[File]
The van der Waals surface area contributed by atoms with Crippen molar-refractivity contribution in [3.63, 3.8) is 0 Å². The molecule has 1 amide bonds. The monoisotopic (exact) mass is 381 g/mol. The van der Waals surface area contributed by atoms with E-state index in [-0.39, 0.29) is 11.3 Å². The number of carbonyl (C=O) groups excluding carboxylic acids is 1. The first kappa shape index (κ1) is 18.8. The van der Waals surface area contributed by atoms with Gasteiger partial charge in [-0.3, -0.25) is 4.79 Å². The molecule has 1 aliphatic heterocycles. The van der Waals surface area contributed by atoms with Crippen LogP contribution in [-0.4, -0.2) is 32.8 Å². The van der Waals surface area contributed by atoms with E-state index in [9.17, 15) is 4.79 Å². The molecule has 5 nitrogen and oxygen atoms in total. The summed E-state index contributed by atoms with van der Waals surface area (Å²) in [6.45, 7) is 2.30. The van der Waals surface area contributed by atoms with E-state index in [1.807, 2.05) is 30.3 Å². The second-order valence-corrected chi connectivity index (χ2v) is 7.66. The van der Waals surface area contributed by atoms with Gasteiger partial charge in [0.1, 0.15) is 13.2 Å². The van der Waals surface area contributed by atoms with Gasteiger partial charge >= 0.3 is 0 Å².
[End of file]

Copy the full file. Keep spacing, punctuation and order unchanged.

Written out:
The van der Waals surface area contributed by atoms with Crippen molar-refractivity contribution in [3.63, 3.8) is 0 Å². The molecule has 1 amide bonds. The monoisotopic (exact) mass is 381 g/mol. The van der Waals surface area contributed by atoms with E-state index in [-0.39, 0.29) is 11.3 Å². The number of carbonyl (C=O) groups excluding carboxylic acids is 1. The first kappa shape index (κ1) is 18.8. The van der Waals surface area contributed by atoms with Gasteiger partial charge in [-0.3, -0.25) is 4.79 Å². The molecule has 1 aliphatic heterocycles. The van der Waals surface area contributed by atoms with Crippen LogP contribution in [-0.4, -0.2) is 32.8 Å². The van der Waals surface area contributed by atoms with E-state index in [9.17, 15) is 4.79 Å². The molecule has 5 nitrogen and oxygen atoms in total. The summed E-state index contributed by atoms with van der Waals surface area (Å²) in [6.45, 7) is 2.30. The van der Waals surface area contributed by atoms with E-state index in [1.807, 2.05) is 30.3 Å². The second-order valence-corrected chi connectivity index (χ2v) is 7.66. The van der Waals surface area contributed by atoms with Gasteiger partial charge in [0.1, 0.15) is 13.2 Å². The van der Waals surface area contributed by atoms with Gasteiger partial charge >= 0.3 is 0 Å².